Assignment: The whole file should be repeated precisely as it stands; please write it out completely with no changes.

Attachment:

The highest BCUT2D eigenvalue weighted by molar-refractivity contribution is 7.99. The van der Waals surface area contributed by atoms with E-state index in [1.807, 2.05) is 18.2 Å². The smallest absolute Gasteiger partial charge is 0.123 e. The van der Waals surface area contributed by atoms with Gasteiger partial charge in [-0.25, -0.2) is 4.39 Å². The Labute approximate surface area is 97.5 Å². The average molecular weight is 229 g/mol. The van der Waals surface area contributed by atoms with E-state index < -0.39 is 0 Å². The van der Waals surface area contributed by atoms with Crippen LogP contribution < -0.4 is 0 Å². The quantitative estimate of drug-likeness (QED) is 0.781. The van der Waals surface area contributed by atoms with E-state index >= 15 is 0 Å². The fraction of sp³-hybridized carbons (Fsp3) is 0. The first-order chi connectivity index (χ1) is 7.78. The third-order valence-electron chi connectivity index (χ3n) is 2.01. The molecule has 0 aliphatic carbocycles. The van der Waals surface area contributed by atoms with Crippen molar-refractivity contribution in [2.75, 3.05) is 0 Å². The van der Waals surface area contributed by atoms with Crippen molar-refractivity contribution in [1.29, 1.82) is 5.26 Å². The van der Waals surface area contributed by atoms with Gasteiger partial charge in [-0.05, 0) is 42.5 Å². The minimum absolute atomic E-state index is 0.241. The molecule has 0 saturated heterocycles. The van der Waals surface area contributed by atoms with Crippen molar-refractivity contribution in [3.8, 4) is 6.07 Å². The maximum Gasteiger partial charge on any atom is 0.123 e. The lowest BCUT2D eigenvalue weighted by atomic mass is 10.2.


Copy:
The highest BCUT2D eigenvalue weighted by molar-refractivity contribution is 7.99. The van der Waals surface area contributed by atoms with E-state index in [1.807, 2.05) is 18.2 Å². The smallest absolute Gasteiger partial charge is 0.123 e. The van der Waals surface area contributed by atoms with Gasteiger partial charge in [-0.25, -0.2) is 4.39 Å². The Labute approximate surface area is 97.5 Å². The average molecular weight is 229 g/mol. The van der Waals surface area contributed by atoms with E-state index < -0.39 is 0 Å². The van der Waals surface area contributed by atoms with Crippen LogP contribution < -0.4 is 0 Å². The quantitative estimate of drug-likeness (QED) is 0.781. The van der Waals surface area contributed by atoms with E-state index >= 15 is 0 Å². The fraction of sp³-hybridized carbons (Fsp3) is 0. The first-order chi connectivity index (χ1) is 7.78. The third-order valence-electron chi connectivity index (χ3n) is 2.01. The molecule has 0 aliphatic carbocycles. The van der Waals surface area contributed by atoms with Crippen molar-refractivity contribution in [2.75, 3.05) is 0 Å². The van der Waals surface area contributed by atoms with Crippen molar-refractivity contribution in [1.29, 1.82) is 5.26 Å². The van der Waals surface area contributed by atoms with Gasteiger partial charge in [-0.05, 0) is 42.5 Å². The minimum absolute atomic E-state index is 0.241. The molecule has 0 saturated heterocycles. The van der Waals surface area contributed by atoms with Crippen molar-refractivity contribution in [3.8, 4) is 6.07 Å². The maximum Gasteiger partial charge on any atom is 0.123 e. The lowest BCUT2D eigenvalue weighted by atomic mass is 10.2.